Virginia Ironside's Dilemmas: It's me or the puppy

This reader bought her young son a puppy for Christmas, now her partner claims he's allergic and has issued an ultimatum. Should she ditch the puppy? Or the puppy-hater?
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Dear Virginia,

My six-year-old son nagged me so much for the past year I gave him a puppy for Christmas. He loves it and so do I but my partner (not his dad) hates it. He claims to be allergic to it (he’s not) and I once caught him kicking it when he didn’t know I was in. He thinks it should live all the time in the garden, even when it’s freezing, and won’t let it on any bed or sofa. It’s causing real problems and last night he said I must choose – the puppy or him. But my son would be heartbroken. I wish I’d never got it. What can I do?


Yours sincerely,


Virginia says...

I’m not sure how you can live with a man or, indeed, anyone, who comes up with the line: “It’s the puppy or me!” Obviously, the remark would be forgivable if he’s on the edge of a nervous breakdown, he’s just been fired from his job, his mother’s just died and he’s been told he’s got some nameless disease. But unless there are extenuating circumstances, how can you bear someone who behaves like this? Next he’ll be saying: “It’s your son or me!”, and, indeed, I fear that this aggressive man might well, if you did dump the puppy, turn his aggression onto the next vulnerable person in your household. First it’ll be your son who’ll be in line for the odd kick, then the odd punch, and finally you’re the one who’ll be ending up in A&E claiming you’ve walked into a door. Or, dare I say it, worse.

Obviously, if you just inflicted this puppy on the household at Christmas without giving your partner a say in the matter, I can understand why he might be pissed off. If nothing else, it would make him feel small and out of control, in the same way as if you’d moved your mother, say, into the spare room to live there for 10 years, without prior discussion. To bring in an animal – which is like a member of the family, or should be – without consulting all family members first is an incredibly thoughtless thing to do.

If you really don’t want to give your partner the boot and if, far more importantly, your son is really fond of this man and would feel bereft if he left, then is there no way you could give your puppy to an elderly neighbour, say, so your son could continue to visit it when he got back from school? You could still pay for its food, and guarantee your son would exercise it regularly. Or are you in touch with his real dad? Would he be prepared to take it so that your son wouldn’t lose touch with it completely? Or would your son’s grandparents keep it?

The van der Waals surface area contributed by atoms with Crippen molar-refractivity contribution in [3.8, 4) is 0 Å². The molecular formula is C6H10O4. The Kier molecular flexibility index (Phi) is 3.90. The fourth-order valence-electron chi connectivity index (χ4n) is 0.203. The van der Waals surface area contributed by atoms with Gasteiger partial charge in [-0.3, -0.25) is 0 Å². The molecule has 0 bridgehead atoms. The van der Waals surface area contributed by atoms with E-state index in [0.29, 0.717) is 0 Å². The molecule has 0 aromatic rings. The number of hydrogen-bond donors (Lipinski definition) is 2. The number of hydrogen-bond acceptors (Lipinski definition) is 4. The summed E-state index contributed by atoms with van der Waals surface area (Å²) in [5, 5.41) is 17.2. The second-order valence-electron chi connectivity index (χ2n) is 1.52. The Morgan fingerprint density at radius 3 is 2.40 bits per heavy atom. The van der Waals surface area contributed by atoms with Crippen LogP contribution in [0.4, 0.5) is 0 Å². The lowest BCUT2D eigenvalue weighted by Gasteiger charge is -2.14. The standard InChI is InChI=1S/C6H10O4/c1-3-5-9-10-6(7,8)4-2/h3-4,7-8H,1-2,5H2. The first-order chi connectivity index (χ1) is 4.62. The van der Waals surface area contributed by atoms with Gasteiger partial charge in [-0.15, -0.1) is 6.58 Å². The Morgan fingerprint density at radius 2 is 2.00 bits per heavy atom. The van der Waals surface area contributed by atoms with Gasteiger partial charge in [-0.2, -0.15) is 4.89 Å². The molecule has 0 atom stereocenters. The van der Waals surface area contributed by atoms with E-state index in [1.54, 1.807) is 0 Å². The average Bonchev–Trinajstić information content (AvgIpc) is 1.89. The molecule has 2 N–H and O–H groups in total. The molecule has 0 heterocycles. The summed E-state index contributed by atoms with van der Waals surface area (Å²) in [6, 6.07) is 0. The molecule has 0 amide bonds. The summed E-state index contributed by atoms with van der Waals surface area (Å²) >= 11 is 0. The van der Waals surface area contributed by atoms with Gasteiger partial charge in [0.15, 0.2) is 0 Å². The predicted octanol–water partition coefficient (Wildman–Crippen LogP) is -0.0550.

Whatever you decide, I feel that having got this dog, it would be too cruel, unless your son would really hate your partner to leave, to get rid of it. Presumably your son has grown up with a loss – the loss of his father for one reason for another. Don’t pile any more losses on him if you can possibly help it. Your son’s happiness is far more important you than yours, your partner’s or, dare I say it, the dog’s.

Readers say...

Choose the dog

I’m afraid something rather ugly and evolutionary is playing out and you should be in no doubt about who is standing in for whom in this scenario. Your partner is kicking the puppy because he can’t (yet) kick your son, and he’s trying to banish it to the garden because at some level that’s what he’d like to do to your son. You have a duty to the puppy, who is defenceless and didn’t ask to be brought into your family, but if I were you I'd take a long hard look at your partner, because after reading your description of his behaviour, it seems extraordinary that you’re automatically assuming that the puppy is the one you must part with.

Hilary, by email

I don’t blame him

Presumably you didn’t bother to ask your partner about getting a dog, so you can hardly blame him for not liking being forced to share his home with one – I don’t like dogs either. You have to get rid of it; your son’s going to be heartbroken, but whose fault is that? You should have thought about it a bit more before being so weak-willed in the first place.

Nick, by email

Next week’s  dilemma

Dear Virginia,

My son, who is 24, has recently got married. He’s been living at home on and off ever since he was born, and this is the first time, apart from when he’s had the odd job abroad, that he’s really left home.  My husband says that it’s great for our son, and he says now is the time when we can do things “just for us”, but I feel so depressed I can hardly be bothered to get up in the mornings. I know I should be happy and I am in a way, but I just feel my life is over. What can I do?

Yours sincerely,


What would you advise Karen to do?

Email your dilemmas and comments to Anyone whose advice is quoted or whose dilemma is published will receive a £25 voucher from the wine website Fine Wine Sellers.

Virginia Ironside’s latest book is ‘No! I Don’t Need Reading Glasses!’(Quercus, £14.99)